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Fuel Bills Could Rise By £300 With Green Energy Policies

By Katie Anderson on September 5, 2011

If Downing Street calculations are to be believed, household fuel bills could face an extra £300 increase, thanks to the UK Government’s green energy policies.

While energy secretary Chris Huhne and the Department of Energy and Climate Change (DECC) continue to deny any such claims, branding them as “absolute nonsense”, Downing Street advisers have issued this stark warning, saying average household bills will be subject to increases to the tune of hundreds of pounds.

The coalition’s policies, on issues such as carbon pricing, are being blamed for the projected rising in energy bills. According to the Daily Telegraph, the Prime Minister has been warned that a 30% rise in consumer energy bills by 2020 is very likely as a direct result of renewable energy policies.

Not only that, there is  some doubt that the price increases will be offset by lower consumption as a result of  implementing energy efficiency measures. Ben Moxham, David Cameron’s senior policy adviser on energy and environment claims the scenario  is “unconvincing”.

“DECC’s mid-case gas price scenario sees policies adding 30% to consumer energy bills by 2020 compared to a world without policies,” said Mr Moxham.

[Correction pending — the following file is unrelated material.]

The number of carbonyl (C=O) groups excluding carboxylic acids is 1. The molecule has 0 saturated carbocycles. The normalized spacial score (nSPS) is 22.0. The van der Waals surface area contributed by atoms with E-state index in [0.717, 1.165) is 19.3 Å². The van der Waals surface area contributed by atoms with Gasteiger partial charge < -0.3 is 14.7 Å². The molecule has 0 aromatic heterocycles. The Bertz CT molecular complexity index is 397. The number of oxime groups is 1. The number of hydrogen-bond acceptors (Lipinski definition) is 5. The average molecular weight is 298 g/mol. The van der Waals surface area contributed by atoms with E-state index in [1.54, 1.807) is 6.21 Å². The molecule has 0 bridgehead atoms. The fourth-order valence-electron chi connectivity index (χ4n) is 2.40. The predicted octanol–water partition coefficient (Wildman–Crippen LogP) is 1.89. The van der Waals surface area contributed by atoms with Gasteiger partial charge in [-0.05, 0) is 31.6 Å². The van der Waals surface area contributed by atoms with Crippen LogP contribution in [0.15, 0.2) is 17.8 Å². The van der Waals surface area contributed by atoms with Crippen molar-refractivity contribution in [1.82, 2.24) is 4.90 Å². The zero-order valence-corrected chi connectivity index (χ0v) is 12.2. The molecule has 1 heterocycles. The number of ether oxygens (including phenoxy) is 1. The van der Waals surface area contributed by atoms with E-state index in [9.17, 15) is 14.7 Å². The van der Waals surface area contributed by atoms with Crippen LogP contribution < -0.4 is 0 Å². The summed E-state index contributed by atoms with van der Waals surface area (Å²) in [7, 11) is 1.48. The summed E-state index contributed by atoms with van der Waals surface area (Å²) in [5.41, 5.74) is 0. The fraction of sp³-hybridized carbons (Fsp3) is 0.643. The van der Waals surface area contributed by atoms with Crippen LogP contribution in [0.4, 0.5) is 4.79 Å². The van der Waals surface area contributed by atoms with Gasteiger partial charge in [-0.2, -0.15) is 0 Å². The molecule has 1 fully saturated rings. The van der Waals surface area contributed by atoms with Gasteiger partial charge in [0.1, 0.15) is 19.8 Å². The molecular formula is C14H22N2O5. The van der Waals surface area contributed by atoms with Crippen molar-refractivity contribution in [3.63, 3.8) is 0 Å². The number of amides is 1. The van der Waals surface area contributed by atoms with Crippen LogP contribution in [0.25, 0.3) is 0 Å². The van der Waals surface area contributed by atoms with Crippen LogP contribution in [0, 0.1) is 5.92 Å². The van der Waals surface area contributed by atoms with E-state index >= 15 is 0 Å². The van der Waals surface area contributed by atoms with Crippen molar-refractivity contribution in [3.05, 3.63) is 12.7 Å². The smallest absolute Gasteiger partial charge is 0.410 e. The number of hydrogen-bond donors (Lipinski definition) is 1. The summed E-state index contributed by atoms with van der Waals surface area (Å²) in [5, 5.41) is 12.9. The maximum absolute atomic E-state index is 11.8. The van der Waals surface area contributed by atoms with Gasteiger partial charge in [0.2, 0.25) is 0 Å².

Mr Moxham added that “we find the scale of household energy consumption savings calculated by DECC to be unconvincing.”

As a means of boosting low carbon energy investment and allow the UK to meet its target of cutting emissions by 34% by 2020, the energy secretary has been pushing through energy reforms. Back in July, Chris Huhne launched the white paper on electricity market reforms, including policies to promote the use of low-carbon renewables and nuclear power, in addition to energy firms helping low-income households to become more energy efficient.

According to Mr Huhne and DECC, reports suggesting reforms will lead to some of the highest energy bills in Europe are “absolute nonsense” and without these reforms, energy bills will still rise.

A spokesman for DECC said “reforms will not add £300 to bills” and “reforms to the electricity market will deliver the best deal for Britain and for consumers: getting us off the hook of relying on imported oil and gas by creating a greener, cleaner and ultimately cheaper mix of electricity sources right here in the UK.”